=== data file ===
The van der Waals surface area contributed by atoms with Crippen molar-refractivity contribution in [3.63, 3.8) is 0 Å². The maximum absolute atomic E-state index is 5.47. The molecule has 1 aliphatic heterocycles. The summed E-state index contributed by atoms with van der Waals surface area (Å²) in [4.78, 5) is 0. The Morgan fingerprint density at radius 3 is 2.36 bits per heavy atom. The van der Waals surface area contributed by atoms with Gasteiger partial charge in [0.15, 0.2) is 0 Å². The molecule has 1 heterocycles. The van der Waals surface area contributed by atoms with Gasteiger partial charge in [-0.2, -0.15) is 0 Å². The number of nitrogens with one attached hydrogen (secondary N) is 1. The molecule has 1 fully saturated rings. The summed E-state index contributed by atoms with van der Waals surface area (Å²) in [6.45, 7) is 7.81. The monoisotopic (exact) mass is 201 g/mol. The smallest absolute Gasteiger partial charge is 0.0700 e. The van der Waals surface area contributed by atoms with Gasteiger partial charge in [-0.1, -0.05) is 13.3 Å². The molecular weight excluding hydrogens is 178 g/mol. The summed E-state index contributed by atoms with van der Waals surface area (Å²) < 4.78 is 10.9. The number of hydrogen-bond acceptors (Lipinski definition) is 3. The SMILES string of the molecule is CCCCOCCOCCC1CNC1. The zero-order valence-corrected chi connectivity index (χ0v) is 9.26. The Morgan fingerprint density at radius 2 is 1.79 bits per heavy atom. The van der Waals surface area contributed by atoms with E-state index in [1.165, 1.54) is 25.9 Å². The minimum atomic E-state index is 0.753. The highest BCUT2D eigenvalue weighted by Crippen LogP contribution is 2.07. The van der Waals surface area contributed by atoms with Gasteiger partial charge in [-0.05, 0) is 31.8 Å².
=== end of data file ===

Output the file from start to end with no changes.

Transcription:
The van der Waals surface area contributed by atoms with Crippen molar-refractivity contribution in [3.63, 3.8) is 0 Å². The maximum absolute atomic E-state index is 5.47. The molecule has 1 aliphatic heterocycles. The summed E-state index contributed by atoms with van der Waals surface area (Å²) in [4.78, 5) is 0. The Morgan fingerprint density at radius 3 is 2.36 bits per heavy atom. The van der Waals surface area contributed by atoms with Gasteiger partial charge in [0.15, 0.2) is 0 Å². The molecule has 1 heterocycles. The van der Waals surface area contributed by atoms with Gasteiger partial charge in [-0.2, -0.15) is 0 Å². The number of nitrogens with one attached hydrogen (secondary N) is 1. The molecule has 1 fully saturated rings. The summed E-state index contributed by atoms with van der Waals surface area (Å²) in [6.45, 7) is 7.81. The monoisotopic (exact) mass is 201 g/mol. The smallest absolute Gasteiger partial charge is 0.0700 e. The van der Waals surface area contributed by atoms with Gasteiger partial charge in [-0.1, -0.05) is 13.3 Å². The molecular weight excluding hydrogens is 178 g/mol. The summed E-state index contributed by atoms with van der Waals surface area (Å²) < 4.78 is 10.9. The number of hydrogen-bond acceptors (Lipinski definition) is 3. The SMILES string of the molecule is CCCCOCCOCCC1CNC1. The zero-order valence-corrected chi connectivity index (χ0v) is 9.26. The Morgan fingerprint density at radius 2 is 1.79 bits per heavy atom. The van der Waals surface area contributed by atoms with E-state index in [1.165, 1.54) is 25.9 Å². The minimum atomic E-state index is 0.753. The highest BCUT2D eigenvalue weighted by Crippen LogP contribution is 2.07. The van der Waals surface area contributed by atoms with Gasteiger partial charge in [-0.05, 0) is 31.8 Å².